The biographies of Rene Schwaller (Al-Kemi by Vandenbroeck, and
Aor: Sa Vie, Son Oeuvre by Isha Schwaller) are of course relevant to
the above statements. I would think that a detailed study of both the
work of Rene Schwaller and his biographies would remove any
need for caution regarding conclusions of a Fulcanelli connection.

Cheers,

Daniel Burnham



Subject: ACADEMY: Women's work and child's play
From: Liz O'Mahoney
Date: 25 Jan 2005

Hi Adam,

With regard to your original "women's work" query, in her PhD thesis,
'Women and Alchemy in Early Modern England', Jayne Archer writes:

The fourteenth-century 'Opus Mulierum et Ludus Puerorum', in which
various stages of the alchemical opus are compared to "women's work"
and "child's play", was first published in 'De Alchimia Opuscula
Complura Veterum Philosophorum' (Frankfurt, 1550).

She continues to write about echoes of "child's play" quoting from "the
fifteenth-century treatise 'Gloria Mundi' (1526)". These extracts form
part of a section entitled "Women's Work" in a chapter called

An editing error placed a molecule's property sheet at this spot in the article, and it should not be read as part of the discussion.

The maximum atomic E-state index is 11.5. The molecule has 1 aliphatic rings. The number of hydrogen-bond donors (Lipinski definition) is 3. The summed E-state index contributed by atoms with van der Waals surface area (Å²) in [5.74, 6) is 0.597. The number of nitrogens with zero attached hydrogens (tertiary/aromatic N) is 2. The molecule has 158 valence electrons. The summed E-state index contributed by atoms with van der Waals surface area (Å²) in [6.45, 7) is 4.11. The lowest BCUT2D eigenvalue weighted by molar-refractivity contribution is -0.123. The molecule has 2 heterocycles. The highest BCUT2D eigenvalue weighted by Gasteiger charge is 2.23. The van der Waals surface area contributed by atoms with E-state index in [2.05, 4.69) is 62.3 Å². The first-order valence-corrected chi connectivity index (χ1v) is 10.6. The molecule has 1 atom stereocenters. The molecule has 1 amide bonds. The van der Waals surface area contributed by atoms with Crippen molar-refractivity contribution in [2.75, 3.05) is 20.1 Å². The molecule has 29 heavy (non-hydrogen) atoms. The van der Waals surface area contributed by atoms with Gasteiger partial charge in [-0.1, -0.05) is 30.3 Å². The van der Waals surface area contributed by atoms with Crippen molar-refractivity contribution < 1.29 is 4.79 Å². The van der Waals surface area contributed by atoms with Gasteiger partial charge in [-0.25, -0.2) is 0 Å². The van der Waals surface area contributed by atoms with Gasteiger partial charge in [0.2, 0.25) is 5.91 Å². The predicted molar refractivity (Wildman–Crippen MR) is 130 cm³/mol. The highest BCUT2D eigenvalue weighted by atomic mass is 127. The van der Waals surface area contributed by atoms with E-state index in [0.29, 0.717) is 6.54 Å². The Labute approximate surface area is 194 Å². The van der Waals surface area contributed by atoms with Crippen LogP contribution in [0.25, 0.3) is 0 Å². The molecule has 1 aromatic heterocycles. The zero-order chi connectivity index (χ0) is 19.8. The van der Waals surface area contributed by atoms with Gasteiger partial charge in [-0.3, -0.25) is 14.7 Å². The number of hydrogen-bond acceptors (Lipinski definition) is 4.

"The Opus Mulierum: The Housewife As Alchemist" and is very
interesting.

Other secondary references (which I'm sure you know - seeing as you
feature so frequently in the acknowledments!) include:

"Dictionary of Alchemical Imagery" Lyndy Abraham 219;
'The Domestic Alchemist', M.E. Warlick, Emblems and Alchemy
ed. Alison Adams and Stanton J. Linden;
M.E. Warlick 'Moon Sisters: Women and Alchemical Imagery' in
"The Golden Egg: Alchemy in Art and Literature";
Gillian Beer, " 'Square Rounds' and other awkward Fits: Chemistry
as Theatre" Ambix 41.1 (March 1994):33-41;
Lennep on Mutus Liber 230-244

This is all I can offer at the moment. I have written a draft chapter for
my thesis on female occupations (seamstress, cook and teacher) in